Why summer may not keep you safe from COVID-19

A lot of questions are heating up about whether cases of COVID-19 will rapidly decrease in the summer months.
Credit: wqad

We all know that "flu and cold season" occurs during our early winter months and can last through mid-spring. Weather is thought to be associated with this pattern. 

First, we look at human behavior. During the winter, gatherings of large groups take place indoors. The air is constantly circulating in one small and contained area. It becomes easy for viruses to spread as people are constantly near each other and touching the same objects. On the other hand, during the summer a lot of large group gatherings take place outdoors. The area for air to move becomes much larger and less spreading is likely to occur.

Next, we look at how these viruses spread through indirect contact. When a person coughs or sneezes, respiratory droplets are released into the surrounding area. These droplets stay suspended in the air longer when the conditions around it are dry and cold. Much like we experience here in the Midwest. During the summer, the air is much more humid and warm. These respiratory droplets fall to the ground quicker and make the transmission of the illness more difficult.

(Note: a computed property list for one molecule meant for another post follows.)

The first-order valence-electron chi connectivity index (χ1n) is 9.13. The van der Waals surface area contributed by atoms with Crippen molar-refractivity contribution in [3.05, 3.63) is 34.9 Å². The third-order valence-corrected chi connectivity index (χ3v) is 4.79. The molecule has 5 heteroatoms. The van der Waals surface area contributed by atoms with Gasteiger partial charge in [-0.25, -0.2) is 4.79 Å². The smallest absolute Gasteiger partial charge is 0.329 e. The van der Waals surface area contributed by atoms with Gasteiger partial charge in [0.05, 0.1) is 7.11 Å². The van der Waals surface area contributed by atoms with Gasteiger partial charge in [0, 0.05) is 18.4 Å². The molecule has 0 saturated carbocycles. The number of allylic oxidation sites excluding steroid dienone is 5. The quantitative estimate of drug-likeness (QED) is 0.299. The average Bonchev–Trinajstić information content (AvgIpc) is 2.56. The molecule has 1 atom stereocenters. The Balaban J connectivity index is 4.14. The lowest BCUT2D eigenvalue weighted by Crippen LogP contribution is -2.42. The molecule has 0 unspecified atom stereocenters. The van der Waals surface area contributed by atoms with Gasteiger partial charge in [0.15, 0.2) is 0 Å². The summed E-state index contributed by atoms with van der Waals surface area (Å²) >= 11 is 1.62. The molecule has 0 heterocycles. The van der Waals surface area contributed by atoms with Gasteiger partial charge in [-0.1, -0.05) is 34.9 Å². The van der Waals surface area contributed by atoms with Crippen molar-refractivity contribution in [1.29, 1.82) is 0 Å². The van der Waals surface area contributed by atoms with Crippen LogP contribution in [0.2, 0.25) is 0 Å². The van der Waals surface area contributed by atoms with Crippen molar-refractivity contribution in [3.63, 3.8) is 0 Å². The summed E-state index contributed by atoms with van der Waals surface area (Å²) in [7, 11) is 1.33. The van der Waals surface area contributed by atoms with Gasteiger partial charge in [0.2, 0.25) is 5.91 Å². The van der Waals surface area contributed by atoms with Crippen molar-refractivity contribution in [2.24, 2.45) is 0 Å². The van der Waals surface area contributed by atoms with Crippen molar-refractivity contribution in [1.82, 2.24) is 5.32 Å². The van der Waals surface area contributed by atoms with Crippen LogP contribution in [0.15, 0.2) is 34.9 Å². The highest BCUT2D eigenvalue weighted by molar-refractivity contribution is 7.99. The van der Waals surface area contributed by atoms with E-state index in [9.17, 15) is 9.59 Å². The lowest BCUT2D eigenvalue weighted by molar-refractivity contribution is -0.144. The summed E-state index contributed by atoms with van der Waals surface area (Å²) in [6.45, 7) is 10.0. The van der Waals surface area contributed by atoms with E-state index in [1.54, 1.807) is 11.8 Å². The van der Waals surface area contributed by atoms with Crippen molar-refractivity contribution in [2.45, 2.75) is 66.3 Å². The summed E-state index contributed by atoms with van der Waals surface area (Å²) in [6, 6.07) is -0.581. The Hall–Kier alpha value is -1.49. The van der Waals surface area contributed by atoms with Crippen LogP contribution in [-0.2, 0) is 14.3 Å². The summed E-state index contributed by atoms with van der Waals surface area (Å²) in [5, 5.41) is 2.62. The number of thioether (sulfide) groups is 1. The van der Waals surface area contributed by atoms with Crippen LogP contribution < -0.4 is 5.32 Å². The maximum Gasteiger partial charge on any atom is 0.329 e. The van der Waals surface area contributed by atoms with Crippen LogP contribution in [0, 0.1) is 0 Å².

Another factor is the state of people's immune systems during the summer. Humans receive most of their Vitamin D from the sun. In the winter, the sun's UV rays are weaker and most people go through a deficiency. Studies have shown that Vitamin D can be an immune system booster and help you fight illness better. 

Although there is a notable connection that weather plays a big role in declining the amount of flu and cold cases in the summer, not every virus reacts this way. That is why there is no certainty right now that COVID-19 will decline during the summer months, despite how similar symptoms are to flu viruses. 

Studies will continue to be done in the near future to see what the effects of the changing seasons will have on this illness. For now, the best thing that can be done is self-isolation and practicing good hygiene as often as possible. 

Whether the coronavirus that's quickly spreading around the world will follow the flu season and subside with spring's arrival is unsatisfyingly uncertain, and many scientists say it's too soon to know how the dangerous virus will behave in warmer weather. Dozens of viruses exist in the coronavirus family, but only seven afflict humans.